Given Funny Cide’s thrilling attempt at the Triple Crown and Seabiscuit’s reign at the movies, this is arguably the year of the horse. Cloning researchers would agree. Following hard on the hooves of news that a U.S. research team had cloned a mule, an Italian group this week reports the first cloning of a true horse. The female foal, dubbed Prometea, is actually a clone of the mare that gave birth to it.
Artificial reproduction in the equine family is notoriously difficult–there have been just two horse foals created using standard in vitro fertilization techniques–so Prometea’s cloning by Italian scientists has drawn praise even from competitors. “They’ve made a huge advance,” says Gordon Woods of the University of Idaho in Moscow.
About 2 months ago, in a Science report online, Woods and his colleagues described how they created a mule, named Idaho Gem, through cloning. Mules, typically the result of breeding a male donkey with a female horse, are usually sterile. Woods’ team harvested mature eggs from horse mares and replaced each egg’s DNA using a nucleus from a fetal mule cell. Immediately after chemically triggering the eggs to start dividing, the scientists surgically implanted the resulting embryos into the oviducts of horse mares.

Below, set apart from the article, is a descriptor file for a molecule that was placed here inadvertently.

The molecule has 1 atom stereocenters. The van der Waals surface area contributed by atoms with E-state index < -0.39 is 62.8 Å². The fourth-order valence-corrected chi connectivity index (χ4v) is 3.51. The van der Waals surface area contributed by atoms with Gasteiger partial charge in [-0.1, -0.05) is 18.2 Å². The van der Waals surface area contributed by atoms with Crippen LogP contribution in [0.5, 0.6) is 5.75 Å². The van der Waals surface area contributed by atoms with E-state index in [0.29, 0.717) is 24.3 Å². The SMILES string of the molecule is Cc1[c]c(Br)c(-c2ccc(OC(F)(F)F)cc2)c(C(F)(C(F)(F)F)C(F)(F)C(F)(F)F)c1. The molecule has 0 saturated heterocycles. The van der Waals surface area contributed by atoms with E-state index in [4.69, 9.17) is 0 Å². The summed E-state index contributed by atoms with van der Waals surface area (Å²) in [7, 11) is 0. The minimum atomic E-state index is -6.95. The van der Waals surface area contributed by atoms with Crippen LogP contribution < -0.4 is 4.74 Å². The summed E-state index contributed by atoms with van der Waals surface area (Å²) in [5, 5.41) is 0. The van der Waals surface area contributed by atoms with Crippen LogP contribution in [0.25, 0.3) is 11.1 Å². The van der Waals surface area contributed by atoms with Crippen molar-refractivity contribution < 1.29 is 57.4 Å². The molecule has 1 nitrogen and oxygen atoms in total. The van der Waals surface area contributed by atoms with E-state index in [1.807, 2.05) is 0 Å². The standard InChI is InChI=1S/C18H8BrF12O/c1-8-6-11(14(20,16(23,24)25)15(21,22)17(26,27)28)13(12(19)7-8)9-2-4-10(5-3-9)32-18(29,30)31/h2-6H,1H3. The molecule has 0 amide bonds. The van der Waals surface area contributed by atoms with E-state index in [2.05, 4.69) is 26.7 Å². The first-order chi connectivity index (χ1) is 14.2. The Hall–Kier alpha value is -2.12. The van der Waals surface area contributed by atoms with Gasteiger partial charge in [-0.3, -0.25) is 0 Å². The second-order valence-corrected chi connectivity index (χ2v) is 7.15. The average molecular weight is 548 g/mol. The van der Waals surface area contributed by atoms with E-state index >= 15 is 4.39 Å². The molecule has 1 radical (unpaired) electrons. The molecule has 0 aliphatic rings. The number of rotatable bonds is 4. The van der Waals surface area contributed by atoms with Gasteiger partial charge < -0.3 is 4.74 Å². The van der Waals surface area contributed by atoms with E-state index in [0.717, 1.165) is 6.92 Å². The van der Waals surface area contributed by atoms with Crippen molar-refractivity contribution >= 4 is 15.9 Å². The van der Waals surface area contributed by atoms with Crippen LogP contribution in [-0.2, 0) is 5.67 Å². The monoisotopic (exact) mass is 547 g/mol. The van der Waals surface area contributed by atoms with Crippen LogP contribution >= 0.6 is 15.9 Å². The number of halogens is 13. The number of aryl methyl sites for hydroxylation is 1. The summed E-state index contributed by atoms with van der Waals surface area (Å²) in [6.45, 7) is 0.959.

Of more than 300 embryos transferred, just 21 lasted as long as 2 weeks. Only three of them went to term; on May 4, Idaho Gem was the first to be born.
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Like several other groups, Woods’ team has also been racing to clone a horse. In the Aug. 7 Nature, Cesare Galli of the Consortium for Zootechnical Improvement in Cremona, Italy, and his colleagues claim victory by reporting Prometea’s birth on May 28.
In contrast to the mule work, the Italian team obtained immature horse eggs from ovaries obtained at a slaughterhouse. The eggs matured in laboratory dishes before investigators replaced each egg’s DNA using a nucleus from skin cells of a male Arabian thoroughbred or of a female Haflinger, an Austrian breed.
After triggering more than 800 eggs to begin dividing, Galli’s group permitted the resulting embryos to grow to a stage at which the researchers could non-surgically implant the 22 surviving embryos into the uteruses of surrogate mares. Four detectable pregnancies resulted, but only one went full term. By chance, the mare that provided the DNA for Prometea also gestated her.
Genetically speaking, this makes Prometea a twin of her own birth mother.
Since Prometea was created from DNA of an adult horse, her birth sets the stage for the cloning of prized show and racehorses. Moreover, the Italian’s group strategy is much more practical than the costly and complex approach used to create Idaho Gem, notes Katrin Hinrichs of Texas A&M University in College Station.
Beyond the commercial potential of cloning horses, Prometea’s birth from a genetically identical mother seems to challenge the hypothesis that spontaneous abortion occurs when a mother’s immune system doesn’t recognize a fetus as genetically different, suggests Galli.
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